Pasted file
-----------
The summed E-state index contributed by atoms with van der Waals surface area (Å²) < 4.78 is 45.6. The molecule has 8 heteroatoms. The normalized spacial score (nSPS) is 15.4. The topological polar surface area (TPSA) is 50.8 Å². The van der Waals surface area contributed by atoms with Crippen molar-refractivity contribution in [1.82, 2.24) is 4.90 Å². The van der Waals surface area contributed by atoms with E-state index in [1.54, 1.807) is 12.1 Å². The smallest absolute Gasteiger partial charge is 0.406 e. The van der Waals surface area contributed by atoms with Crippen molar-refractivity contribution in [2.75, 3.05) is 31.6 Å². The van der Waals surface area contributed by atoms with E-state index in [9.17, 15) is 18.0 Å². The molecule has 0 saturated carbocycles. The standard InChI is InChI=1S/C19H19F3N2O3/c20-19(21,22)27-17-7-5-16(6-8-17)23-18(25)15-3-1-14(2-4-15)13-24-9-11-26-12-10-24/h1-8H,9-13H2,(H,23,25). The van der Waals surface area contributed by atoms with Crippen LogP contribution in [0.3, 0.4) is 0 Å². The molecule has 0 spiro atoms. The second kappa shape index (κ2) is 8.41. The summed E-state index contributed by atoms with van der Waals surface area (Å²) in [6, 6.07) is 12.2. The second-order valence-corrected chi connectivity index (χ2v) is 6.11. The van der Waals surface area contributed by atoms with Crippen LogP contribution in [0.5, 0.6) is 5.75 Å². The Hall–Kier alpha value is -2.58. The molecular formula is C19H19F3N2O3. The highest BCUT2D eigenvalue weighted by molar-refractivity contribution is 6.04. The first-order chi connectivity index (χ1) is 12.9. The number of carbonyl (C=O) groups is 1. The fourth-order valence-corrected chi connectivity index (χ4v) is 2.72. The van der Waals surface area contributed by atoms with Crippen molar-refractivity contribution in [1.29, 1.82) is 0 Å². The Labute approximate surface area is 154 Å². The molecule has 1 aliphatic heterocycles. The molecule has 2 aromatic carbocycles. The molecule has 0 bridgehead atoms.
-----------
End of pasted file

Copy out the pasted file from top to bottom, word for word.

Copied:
The summed E-state index contributed by atoms with van der Waals surface area (Å²) < 4.78 is 45.6. The molecule has 8 heteroatoms. The normalized spacial score (nSPS) is 15.4. The topological polar surface area (TPSA) is 50.8 Å². The van der Waals surface area contributed by atoms with Crippen molar-refractivity contribution in [1.82, 2.24) is 4.90 Å². The van der Waals surface area contributed by atoms with E-state index in [1.54, 1.807) is 12.1 Å². The smallest absolute Gasteiger partial charge is 0.406 e. The van der Waals surface area contributed by atoms with Crippen molar-refractivity contribution in [2.75, 3.05) is 31.6 Å². The van der Waals surface area contributed by atoms with E-state index in [9.17, 15) is 18.0 Å². The molecule has 0 saturated carbocycles. The standard InChI is InChI=1S/C19H19F3N2O3/c20-19(21,22)27-17-7-5-16(6-8-17)23-18(25)15-3-1-14(2-4-15)13-24-9-11-26-12-10-24/h1-8H,9-13H2,(H,23,25). The van der Waals surface area contributed by atoms with Crippen LogP contribution in [0.3, 0.4) is 0 Å². The molecule has 0 spiro atoms. The second kappa shape index (κ2) is 8.41. The summed E-state index contributed by atoms with van der Waals surface area (Å²) in [6, 6.07) is 12.2. The second-order valence-corrected chi connectivity index (χ2v) is 6.11. The van der Waals surface area contributed by atoms with Crippen LogP contribution in [0.5, 0.6) is 5.75 Å². The Hall–Kier alpha value is -2.58. The molecular formula is C19H19F3N2O3. The highest BCUT2D eigenvalue weighted by molar-refractivity contribution is 6.04. The first-order chi connectivity index (χ1) is 12.9. The number of carbonyl (C=O) groups is 1. The fourth-order valence-corrected chi connectivity index (χ4v) is 2.72. The van der Waals surface area contributed by atoms with Crippen molar-refractivity contribution in [1.29, 1.82) is 0 Å². The Labute approximate surface area is 154 Å². The molecule has 1 aliphatic heterocycles. The molecule has 2 aromatic carbocycles. The molecule has 0 bridgehead atoms.